Cross-Country Road Trip Plans
Not sure when I’m going to get around to it, but I’m planning on taking a three- or four-month cross-country road trip. I’d be interested to hear what anyone has to say about where I should or shouldn’t go.
Here are my priorities:
- States I’ve never set foot or tire in (from left to right: North Dakota, South Dakota, Kansas, Minnesota, Wisconsin, Aarkansas (it should be spelled that way), Louisiana, Kentucky, Tennessee, Mississippi, Alabama, West Virginia, North Carolina, South Carolina, Vermont, New Hampshire, Rhode Island, Maine).
- National Parks and places to hike.
- “Checklist” stuff I haven’t seen before (e.g., Mt. Rushmore).
- Historical sites, monuments, and museums.
Here’s what I have so far as must-see locations (ordered clockwise starting in SoCal):
- Big Sur and Monterey
- Lassen Volcanic National Park
- Crater Lake National Park
- Glacier National Park
- Mt. Rushmore
- That whole claw part of Michigan
- Wright-Patterson National Museum of the US Air Force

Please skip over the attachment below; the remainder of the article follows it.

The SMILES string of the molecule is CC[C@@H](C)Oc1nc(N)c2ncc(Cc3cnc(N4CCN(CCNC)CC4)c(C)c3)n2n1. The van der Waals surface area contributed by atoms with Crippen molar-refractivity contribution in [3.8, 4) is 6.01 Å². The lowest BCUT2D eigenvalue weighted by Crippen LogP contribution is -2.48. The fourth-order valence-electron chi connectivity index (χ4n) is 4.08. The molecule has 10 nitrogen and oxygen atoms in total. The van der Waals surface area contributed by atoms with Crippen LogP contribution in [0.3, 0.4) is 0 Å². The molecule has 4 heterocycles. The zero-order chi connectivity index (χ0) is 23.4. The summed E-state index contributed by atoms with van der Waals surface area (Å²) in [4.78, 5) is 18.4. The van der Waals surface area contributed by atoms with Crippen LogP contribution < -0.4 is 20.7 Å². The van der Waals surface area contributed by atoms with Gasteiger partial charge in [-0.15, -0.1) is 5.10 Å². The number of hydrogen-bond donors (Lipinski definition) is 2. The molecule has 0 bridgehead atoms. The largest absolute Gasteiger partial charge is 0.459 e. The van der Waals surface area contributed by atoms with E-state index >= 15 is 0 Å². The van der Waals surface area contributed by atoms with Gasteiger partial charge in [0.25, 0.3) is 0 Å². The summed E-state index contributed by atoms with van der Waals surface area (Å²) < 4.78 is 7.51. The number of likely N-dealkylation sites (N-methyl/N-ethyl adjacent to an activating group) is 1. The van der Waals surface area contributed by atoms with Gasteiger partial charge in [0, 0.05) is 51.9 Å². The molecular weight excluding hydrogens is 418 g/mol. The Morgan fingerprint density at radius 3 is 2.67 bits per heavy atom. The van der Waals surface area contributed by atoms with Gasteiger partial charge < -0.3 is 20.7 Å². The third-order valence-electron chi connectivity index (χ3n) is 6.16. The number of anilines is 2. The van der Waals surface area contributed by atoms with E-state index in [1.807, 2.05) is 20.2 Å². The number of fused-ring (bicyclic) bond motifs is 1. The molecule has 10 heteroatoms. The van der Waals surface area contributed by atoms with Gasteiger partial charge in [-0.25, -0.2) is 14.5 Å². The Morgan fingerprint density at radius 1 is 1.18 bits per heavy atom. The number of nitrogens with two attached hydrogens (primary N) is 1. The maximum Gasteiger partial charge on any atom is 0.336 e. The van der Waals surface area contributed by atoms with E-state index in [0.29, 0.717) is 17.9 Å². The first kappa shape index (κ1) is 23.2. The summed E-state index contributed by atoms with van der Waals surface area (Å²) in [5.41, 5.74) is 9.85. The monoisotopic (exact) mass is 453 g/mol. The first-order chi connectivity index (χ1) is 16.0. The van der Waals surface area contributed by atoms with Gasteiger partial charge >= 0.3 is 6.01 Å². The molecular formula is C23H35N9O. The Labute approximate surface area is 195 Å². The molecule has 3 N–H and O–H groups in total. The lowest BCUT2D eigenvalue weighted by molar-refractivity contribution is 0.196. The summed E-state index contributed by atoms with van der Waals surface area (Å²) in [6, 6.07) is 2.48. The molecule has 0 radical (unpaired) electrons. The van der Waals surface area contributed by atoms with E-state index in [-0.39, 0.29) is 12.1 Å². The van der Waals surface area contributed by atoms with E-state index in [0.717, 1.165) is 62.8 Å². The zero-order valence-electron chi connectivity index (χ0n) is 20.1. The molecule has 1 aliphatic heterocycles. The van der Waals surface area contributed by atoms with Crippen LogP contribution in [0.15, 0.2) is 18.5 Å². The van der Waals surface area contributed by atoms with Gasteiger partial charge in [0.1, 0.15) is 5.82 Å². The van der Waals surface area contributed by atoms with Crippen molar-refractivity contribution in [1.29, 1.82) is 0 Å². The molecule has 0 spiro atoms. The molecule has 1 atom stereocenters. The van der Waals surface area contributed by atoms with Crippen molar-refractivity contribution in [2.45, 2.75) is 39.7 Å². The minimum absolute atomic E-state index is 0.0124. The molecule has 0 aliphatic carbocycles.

- Niagara Falls
- The Adirondacks
- The far northeastern corner of the country (probably Acadia National Park will suffice)
- New York City (I’ve been there, I’d just like to go again)
- Ft. McHenry
- National Museum of the Marine Corps
- Shenandoah National Park and the Appalachian Trail (I’m not walking the whole thing)
- The Outer Banks
- New Orleans (so at least I know why it is I don’t like the place — or can be convinced otherwise)
- The Alamo
- Carlsbad Caverns
Otherwise I’m wide open… If I were to leave in the summer from Southern California, I’d head clockwise (up north through California then into Oregon, across the top of the country, then back down the eastern seaboard and across the southern US). If I were to leave in spring, I’d go counter-clockwise (start out heading east into Arizona).
What else? Rules of the road:
- Stay in a hotel no more (or less than) once a week — just to get cleaned up.
- Camp or stay with someone otherwise.
- Cell phone and laptop: yes.
- Stick to the state highways (and avoid interstates) as much as possible.
- Stop to help anyone I see on the side of the road.
I’d need to get a different car for the trip — 17 mpg isn’t going to cut it over 10,000 miles. If I had to choose today, I’d probably go with the Honda Fit (better gas mileage) or the Subaru WRX Wagon (better driving). Both seem pretty versatile (read: I could sleep in either one).
We’ll have to wait and see when it happens.